Bayesian Networks: Algorithms and Structures for ASR – Geoffrey Zweig (T.J. Watson Research Center, IBM)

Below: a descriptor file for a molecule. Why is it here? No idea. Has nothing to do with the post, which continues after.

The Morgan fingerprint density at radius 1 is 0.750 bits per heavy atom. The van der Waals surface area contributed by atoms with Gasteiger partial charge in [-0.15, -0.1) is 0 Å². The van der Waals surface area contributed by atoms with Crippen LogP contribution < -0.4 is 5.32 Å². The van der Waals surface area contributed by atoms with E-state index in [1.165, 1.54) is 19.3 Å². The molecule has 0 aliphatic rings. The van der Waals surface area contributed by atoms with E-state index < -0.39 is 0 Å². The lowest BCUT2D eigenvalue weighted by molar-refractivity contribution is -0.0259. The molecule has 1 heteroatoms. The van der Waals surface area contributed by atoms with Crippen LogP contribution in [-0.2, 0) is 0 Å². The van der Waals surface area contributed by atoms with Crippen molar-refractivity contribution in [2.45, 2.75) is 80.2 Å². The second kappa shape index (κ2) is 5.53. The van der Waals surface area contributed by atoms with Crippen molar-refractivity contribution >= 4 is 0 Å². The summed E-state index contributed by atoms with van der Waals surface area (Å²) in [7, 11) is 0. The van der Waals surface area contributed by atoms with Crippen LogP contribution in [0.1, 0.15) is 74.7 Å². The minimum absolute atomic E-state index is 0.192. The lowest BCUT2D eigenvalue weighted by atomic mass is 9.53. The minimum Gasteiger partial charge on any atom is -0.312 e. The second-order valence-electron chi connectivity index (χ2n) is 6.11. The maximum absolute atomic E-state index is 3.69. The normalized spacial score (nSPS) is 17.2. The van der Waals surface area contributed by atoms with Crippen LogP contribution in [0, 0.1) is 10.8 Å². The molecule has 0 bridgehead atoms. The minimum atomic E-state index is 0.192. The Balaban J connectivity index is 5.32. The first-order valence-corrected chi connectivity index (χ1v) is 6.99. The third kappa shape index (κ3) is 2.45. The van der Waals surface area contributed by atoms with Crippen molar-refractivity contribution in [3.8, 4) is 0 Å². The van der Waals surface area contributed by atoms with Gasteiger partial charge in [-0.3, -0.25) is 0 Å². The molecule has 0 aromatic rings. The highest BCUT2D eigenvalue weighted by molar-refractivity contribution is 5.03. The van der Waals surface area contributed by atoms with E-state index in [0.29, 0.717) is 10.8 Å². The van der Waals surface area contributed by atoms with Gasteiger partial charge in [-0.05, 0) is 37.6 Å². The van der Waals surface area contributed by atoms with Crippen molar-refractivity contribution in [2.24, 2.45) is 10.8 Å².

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This talk will describe Bayesian networks, and place them in the context of automatic speech recognition. The Bayesian network formalism has both representational and algorithmic components, and the talk will touch on each. Representationally, the networks provide a graphical way of factoring a joint probability distribution. The nodes in a Bayes net graph represent random variables, whose values can be either known or unknown. The arcs in the graph factor the joint distribution into a product of localized conditional probabilities, each of which involves only a few variables. The conditional probabilities can be represented with either tables, Gaussians, or any other convenient function. Algorithmically, there are elegant and efficient procedures for computing marginal distributions over the values of the hidden variables, and for finding the likeliest assignment of values. In ASR, these lead directly to the computation of state-occupancy probabilities and Viterbi decodings.The key feature of Bayesian networks is that the algorithms are parameterized on the graph structure and the representation of conditional probabilities. This makes it very easy to explore a variety of probabilistic models with a minimum of code-writing. In addition to describing the basic algorithms, the talk will relate Bayesian networks to the HMMs currently in use in ASR, and show how they provide a simple method for extending HMMs to model phenomena such as rate-of-speech and articulatory motion.